London’s original central London Ultra-Low Emission Zone (ULEZ) was devised by Boris Johnson during his time as London Mayor and implemented by his successor Sadiq Khan on 8 April 2019, over a year earlier than Johnson had envisaged.
Prior to that, from 23 October 2017, Khan had imposed a £10 per day Toxicity Charge on pre-Euro 4 vehicles – typically those registered before 2006 – on top of the central London Congestion Charge during its operating hours of 7am-6pm.
The ULEZ operates round the clock and its daily charge for non-compliant vehicles is £12.50. ULEZ standards are Euro 4 for petrol vehicles, Euro 6 (introduced September 2015) for diesel, and Euro 3 for motorcycles and mopeds.
These have been set in order to reduce the amount of emissions released into the air by vehicle engines in the form of the Nitrogen Oxide (NOx) gases Nitric Oxide (NO) and in particular Nitrogen Dioxide (NO2), which has harmful effects on lungs, and of microscopic particles known as Particulate Matter (PM), which also damage the respiratory system.
Khan greatly expanded the ULEZ on 25 October 2021 following his re-election in May of that year, taking it out to the North and South Circular roads – an 18-fold increase in size. On 25 November 2022 he announced that the zone would go Londonwide from tomorrow, 29 August 2023, so that it covers all of Greater London’s 606 square miles.
The political and media furore leading up to the latest expansion has been loud and ubiquitous. How should we assess the actual impact of its implementation in the months to come? Here are five things to keep an eye on.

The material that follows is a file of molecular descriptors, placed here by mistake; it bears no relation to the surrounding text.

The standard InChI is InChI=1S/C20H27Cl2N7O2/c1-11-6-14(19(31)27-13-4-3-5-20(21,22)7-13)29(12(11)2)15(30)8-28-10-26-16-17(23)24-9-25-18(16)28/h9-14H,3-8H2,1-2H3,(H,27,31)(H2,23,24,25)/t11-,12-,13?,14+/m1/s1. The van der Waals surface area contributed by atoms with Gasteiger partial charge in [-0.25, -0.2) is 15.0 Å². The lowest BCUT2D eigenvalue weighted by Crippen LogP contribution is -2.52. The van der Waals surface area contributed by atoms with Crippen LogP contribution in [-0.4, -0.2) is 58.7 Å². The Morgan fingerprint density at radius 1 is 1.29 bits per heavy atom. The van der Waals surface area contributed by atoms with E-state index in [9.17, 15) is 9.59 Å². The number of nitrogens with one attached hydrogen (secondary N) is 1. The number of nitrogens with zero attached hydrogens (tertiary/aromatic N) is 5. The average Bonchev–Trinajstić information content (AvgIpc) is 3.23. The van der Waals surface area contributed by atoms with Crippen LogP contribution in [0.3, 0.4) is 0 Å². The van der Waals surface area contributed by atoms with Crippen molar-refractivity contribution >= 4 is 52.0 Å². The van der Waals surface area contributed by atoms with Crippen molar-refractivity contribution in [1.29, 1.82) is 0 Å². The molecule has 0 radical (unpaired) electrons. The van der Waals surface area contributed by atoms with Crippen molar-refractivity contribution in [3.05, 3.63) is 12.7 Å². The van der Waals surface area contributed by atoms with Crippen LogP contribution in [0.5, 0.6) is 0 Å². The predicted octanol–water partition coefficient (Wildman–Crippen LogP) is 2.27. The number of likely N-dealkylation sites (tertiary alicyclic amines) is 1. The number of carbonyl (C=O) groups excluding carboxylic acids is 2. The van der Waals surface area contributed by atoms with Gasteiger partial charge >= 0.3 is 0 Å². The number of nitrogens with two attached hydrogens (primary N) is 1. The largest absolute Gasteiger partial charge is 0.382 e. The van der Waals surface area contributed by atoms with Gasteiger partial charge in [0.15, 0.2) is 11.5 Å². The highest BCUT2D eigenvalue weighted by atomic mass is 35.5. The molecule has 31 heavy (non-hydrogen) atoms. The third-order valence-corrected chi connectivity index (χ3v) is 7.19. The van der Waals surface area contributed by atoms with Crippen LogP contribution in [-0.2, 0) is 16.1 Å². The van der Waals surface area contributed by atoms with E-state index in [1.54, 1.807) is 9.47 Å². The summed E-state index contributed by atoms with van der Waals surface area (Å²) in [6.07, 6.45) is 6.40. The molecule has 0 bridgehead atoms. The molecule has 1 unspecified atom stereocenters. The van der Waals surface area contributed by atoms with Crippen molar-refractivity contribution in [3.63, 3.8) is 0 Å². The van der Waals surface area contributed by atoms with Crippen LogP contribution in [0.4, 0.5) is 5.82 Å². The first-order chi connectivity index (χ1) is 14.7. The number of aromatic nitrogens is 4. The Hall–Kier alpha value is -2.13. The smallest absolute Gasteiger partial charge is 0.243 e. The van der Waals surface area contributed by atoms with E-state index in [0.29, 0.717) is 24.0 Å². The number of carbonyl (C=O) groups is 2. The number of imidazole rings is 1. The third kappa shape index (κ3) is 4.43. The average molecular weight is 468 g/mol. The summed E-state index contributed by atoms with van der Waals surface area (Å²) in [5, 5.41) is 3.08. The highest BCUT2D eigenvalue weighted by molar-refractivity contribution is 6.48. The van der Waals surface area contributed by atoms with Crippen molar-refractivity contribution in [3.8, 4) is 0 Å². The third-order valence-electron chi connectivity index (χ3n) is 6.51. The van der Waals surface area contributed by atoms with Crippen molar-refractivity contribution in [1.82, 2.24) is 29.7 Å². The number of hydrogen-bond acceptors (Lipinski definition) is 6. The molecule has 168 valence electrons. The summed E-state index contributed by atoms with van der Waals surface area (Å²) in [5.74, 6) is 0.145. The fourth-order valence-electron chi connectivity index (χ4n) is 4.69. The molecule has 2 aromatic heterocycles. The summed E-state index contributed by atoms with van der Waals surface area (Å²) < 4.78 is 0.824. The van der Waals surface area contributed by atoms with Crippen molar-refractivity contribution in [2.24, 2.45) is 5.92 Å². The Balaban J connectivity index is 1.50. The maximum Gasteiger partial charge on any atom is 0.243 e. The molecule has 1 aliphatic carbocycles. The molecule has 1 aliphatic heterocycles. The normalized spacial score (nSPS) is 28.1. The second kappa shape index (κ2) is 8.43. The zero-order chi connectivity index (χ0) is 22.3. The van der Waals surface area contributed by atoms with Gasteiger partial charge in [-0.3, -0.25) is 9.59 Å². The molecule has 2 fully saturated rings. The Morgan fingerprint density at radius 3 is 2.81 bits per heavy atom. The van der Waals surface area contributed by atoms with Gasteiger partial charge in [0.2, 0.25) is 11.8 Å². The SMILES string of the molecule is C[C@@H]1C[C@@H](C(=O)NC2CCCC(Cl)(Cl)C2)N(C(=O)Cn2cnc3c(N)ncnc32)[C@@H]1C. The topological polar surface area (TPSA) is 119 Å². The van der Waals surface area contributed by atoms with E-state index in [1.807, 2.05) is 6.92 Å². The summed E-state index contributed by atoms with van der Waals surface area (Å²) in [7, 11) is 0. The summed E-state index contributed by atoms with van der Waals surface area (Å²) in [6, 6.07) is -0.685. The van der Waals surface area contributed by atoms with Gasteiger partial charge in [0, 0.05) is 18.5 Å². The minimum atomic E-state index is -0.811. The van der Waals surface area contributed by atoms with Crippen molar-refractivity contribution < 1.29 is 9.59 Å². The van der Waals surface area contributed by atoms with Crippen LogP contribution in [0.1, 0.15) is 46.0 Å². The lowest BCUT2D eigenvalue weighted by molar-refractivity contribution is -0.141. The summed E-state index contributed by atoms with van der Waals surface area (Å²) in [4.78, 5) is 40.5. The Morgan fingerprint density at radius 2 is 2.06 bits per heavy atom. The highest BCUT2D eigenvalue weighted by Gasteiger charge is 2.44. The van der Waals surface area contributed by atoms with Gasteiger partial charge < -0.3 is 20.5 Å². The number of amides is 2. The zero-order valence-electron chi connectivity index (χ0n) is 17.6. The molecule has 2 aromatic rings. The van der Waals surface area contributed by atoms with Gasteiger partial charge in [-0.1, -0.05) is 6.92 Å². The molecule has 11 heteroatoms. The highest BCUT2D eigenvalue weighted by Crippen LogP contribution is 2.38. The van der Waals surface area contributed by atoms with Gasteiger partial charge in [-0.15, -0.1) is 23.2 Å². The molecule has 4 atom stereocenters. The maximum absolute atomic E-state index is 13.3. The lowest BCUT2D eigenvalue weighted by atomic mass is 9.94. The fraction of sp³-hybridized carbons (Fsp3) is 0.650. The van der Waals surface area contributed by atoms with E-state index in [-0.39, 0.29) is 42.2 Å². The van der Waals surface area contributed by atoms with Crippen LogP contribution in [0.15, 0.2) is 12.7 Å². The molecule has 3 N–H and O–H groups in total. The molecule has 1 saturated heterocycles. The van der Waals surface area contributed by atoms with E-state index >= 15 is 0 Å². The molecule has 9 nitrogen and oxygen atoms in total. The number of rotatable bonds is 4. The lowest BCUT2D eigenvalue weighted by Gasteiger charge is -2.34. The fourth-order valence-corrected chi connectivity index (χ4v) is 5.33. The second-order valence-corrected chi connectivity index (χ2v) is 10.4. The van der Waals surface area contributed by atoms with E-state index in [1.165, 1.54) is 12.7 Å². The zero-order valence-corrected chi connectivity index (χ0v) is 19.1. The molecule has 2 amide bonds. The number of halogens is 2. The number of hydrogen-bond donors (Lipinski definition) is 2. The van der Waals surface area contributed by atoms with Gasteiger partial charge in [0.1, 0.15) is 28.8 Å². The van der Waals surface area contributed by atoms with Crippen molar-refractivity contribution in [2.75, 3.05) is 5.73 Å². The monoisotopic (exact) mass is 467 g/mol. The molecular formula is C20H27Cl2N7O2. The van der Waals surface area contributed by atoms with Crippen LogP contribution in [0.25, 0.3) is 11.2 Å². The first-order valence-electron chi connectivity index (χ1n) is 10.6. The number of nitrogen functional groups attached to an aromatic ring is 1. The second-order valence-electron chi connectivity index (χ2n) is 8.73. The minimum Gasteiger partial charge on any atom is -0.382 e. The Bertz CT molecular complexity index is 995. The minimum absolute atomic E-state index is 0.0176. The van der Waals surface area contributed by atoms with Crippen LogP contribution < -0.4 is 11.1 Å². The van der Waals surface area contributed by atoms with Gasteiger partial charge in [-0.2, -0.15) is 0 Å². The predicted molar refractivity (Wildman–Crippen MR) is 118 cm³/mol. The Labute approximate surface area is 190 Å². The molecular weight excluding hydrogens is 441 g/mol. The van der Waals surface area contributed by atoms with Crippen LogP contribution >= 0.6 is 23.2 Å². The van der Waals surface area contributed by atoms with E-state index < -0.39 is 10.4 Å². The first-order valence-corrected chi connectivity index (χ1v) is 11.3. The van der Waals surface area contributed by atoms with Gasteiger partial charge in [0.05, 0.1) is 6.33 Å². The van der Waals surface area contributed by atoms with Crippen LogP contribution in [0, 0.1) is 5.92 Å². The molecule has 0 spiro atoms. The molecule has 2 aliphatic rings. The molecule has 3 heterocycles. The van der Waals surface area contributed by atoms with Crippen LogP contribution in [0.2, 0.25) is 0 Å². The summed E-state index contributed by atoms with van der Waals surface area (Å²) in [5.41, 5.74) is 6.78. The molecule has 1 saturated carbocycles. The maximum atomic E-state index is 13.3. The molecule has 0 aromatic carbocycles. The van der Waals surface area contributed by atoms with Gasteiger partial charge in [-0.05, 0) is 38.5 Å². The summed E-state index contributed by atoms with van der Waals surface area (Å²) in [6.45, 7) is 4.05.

The impacts on air pollution and health.
A report for City Hall published in February said that since 2019 the ULEZ had led to a reduction in NOx in the air within the zone of 26 per cent and one of 23 per cent across Greater London as whole compared with what the levels would have been without it.
The level of NO2 was said to be down by 46 per cent and 21 per cent in central and inner London respectively. Reductions at roadside locations were said to be still bigger.
The same report said fine particulate matter (PM2.5) in the air had reduced by 19 per cent within the ULEZ and by seven per cent across Greater London altogether since 2019.
Emissions of Carbon Dioxide (CO2), the “greenhouse gas” most responsible for global warming and climate change, were also said to have fallen, by four per cent with the ULEZ and by three per cent more widely.
However, previous research said the benefits of the first expansion had been only marginal during its first few weeks. This was disputed, and arguments about how effective the new enlargement has been can be expected to continue until at least mayoral election day next May.
Mayor Khan said in October 2021 he was confident that the first expansion of the ULEZ would result in “almost 300,000 new case of air quality-related disease” and “one million hospital admissions” being avoided, with particular benefits on streets and in areas where poorer Londoners live. Watch out for claims and counter claims about the latest expansion’s health impacts too.
Londoners’ opinions about the full expansion.
Opponents of the latest expansion claim that it is “hated” and that most Londoners are against it. However, prior opinion polls don’t entirely back that up.
A survey conduct in July 2022 (and published in October 2022) found that 51 per cent supported expanding the ULEZ to all of Greater London compared with just 27 per cent who opposed it.
More recently, in June this year, Redfield & Wilton found 47 per cent in support and 32 per cent opposed. However, when the survey sample was asked a different question, which gave a choice between the full expansion, scrapping the ULEZ entirely and keeping it to its North and South Circular, largely inner London, boundary, only 32 per cent favoured the full expansion.